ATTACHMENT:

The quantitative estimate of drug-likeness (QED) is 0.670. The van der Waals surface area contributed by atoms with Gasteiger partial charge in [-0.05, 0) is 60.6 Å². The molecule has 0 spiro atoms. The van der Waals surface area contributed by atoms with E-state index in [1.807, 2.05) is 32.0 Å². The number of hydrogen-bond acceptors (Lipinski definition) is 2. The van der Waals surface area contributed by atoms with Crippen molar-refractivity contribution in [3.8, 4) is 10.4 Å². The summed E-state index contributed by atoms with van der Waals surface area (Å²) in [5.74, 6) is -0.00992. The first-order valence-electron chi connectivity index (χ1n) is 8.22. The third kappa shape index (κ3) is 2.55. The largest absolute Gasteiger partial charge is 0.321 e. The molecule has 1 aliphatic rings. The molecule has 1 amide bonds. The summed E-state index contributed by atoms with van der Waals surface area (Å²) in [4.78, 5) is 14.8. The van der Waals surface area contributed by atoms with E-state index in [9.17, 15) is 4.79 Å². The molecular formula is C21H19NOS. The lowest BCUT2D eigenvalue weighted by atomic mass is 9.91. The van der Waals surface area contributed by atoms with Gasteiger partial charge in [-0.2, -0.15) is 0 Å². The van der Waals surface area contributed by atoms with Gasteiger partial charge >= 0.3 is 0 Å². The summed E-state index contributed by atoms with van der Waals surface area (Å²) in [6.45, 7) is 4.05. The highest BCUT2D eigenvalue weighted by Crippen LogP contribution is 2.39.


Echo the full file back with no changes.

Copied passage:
The quantitative estimate of drug-likeness (QED) is 0.670. The van der Waals surface area contributed by atoms with Gasteiger partial charge in [-0.05, 0) is 60.6 Å². The molecule has 0 spiro atoms. The van der Waals surface area contributed by atoms with E-state index in [1.807, 2.05) is 32.0 Å². The number of hydrogen-bond acceptors (Lipinski definition) is 2. The van der Waals surface area contributed by atoms with Crippen molar-refractivity contribution in [3.8, 4) is 10.4 Å². The summed E-state index contributed by atoms with van der Waals surface area (Å²) in [5.74, 6) is -0.00992. The first-order valence-electron chi connectivity index (χ1n) is 8.22. The third kappa shape index (κ3) is 2.55. The largest absolute Gasteiger partial charge is 0.321 e. The molecule has 1 aliphatic rings. The molecule has 1 amide bonds. The summed E-state index contributed by atoms with van der Waals surface area (Å²) in [4.78, 5) is 14.8. The van der Waals surface area contributed by atoms with E-state index in [9.17, 15) is 4.79 Å². The molecular formula is C21H19NOS. The lowest BCUT2D eigenvalue weighted by atomic mass is 9.91. The van der Waals surface area contributed by atoms with Gasteiger partial charge in [-0.2, -0.15) is 0 Å². The van der Waals surface area contributed by atoms with Gasteiger partial charge >= 0.3 is 0 Å². The summed E-state index contributed by atoms with van der Waals surface area (Å²) in [6.45, 7) is 4.05. The highest BCUT2D eigenvalue weighted by Crippen LogP contribution is 2.39.